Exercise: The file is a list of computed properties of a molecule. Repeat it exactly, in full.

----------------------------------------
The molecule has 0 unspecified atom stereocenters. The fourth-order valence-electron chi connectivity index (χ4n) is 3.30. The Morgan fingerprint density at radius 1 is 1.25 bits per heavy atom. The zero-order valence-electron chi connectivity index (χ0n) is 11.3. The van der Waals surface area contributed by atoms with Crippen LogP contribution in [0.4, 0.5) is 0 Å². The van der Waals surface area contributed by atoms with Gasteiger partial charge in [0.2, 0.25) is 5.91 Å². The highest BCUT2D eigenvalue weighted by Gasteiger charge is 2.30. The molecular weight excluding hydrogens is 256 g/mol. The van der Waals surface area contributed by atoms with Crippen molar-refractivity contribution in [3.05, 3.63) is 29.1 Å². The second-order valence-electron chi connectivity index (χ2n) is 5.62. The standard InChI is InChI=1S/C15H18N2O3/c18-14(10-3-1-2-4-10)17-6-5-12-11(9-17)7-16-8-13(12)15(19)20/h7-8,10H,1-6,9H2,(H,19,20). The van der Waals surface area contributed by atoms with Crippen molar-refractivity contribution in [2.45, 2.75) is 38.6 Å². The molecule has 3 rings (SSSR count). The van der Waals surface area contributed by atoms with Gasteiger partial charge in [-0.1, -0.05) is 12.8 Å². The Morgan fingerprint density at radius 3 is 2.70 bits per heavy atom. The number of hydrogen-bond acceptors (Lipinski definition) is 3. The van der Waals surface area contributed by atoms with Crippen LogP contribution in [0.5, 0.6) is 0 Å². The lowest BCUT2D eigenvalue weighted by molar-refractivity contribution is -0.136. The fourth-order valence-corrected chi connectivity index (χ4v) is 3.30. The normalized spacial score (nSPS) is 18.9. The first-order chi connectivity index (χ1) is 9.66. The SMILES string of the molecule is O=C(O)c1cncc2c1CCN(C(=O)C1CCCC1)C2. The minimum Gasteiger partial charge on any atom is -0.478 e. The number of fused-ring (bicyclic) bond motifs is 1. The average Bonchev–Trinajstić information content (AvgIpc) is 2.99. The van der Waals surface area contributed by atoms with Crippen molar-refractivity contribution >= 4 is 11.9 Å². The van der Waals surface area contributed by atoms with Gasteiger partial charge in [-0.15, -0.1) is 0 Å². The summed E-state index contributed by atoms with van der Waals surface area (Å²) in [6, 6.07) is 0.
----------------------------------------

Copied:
The molecule has 0 unspecified atom stereocenters. The fourth-order valence-electron chi connectivity index (χ4n) is 3.30. The Morgan fingerprint density at radius 1 is 1.25 bits per heavy atom. The zero-order valence-electron chi connectivity index (χ0n) is 11.3. The van der Waals surface area contributed by atoms with Crippen LogP contribution in [0.4, 0.5) is 0 Å². The van der Waals surface area contributed by atoms with Gasteiger partial charge in [0.2, 0.25) is 5.91 Å². The highest BCUT2D eigenvalue weighted by Gasteiger charge is 2.30. The molecular weight excluding hydrogens is 256 g/mol. The van der Waals surface area contributed by atoms with Crippen molar-refractivity contribution in [3.05, 3.63) is 29.1 Å². The second-order valence-electron chi connectivity index (χ2n) is 5.62. The standard InChI is InChI=1S/C15H18N2O3/c18-14(10-3-1-2-4-10)17-6-5-12-11(9-17)7-16-8-13(12)15(19)20/h7-8,10H,1-6,9H2,(H,19,20). The van der Waals surface area contributed by atoms with Crippen molar-refractivity contribution in [2.45, 2.75) is 38.6 Å². The molecule has 3 rings (SSSR count). The van der Waals surface area contributed by atoms with Gasteiger partial charge in [-0.1, -0.05) is 12.8 Å². The Morgan fingerprint density at radius 3 is 2.70 bits per heavy atom. The number of hydrogen-bond acceptors (Lipinski definition) is 3. The van der Waals surface area contributed by atoms with Crippen LogP contribution in [0.5, 0.6) is 0 Å². The lowest BCUT2D eigenvalue weighted by molar-refractivity contribution is -0.136. The fourth-order valence-corrected chi connectivity index (χ4v) is 3.30. The normalized spacial score (nSPS) is 18.9. The first-order chi connectivity index (χ1) is 9.66. The SMILES string of the molecule is O=C(O)c1cncc2c1CCN(C(=O)C1CCCC1)C2. The minimum Gasteiger partial charge on any atom is -0.478 e. The number of fused-ring (bicyclic) bond motifs is 1. The average Bonchev–Trinajstić information content (AvgIpc) is 2.99. The van der Waals surface area contributed by atoms with Crippen molar-refractivity contribution >= 4 is 11.9 Å². The van der Waals surface area contributed by atoms with Gasteiger partial charge in [-0.15, -0.1) is 0 Å². The summed E-state index contributed by atoms with van der Waals surface area (Å²) in [6, 6.07) is 0.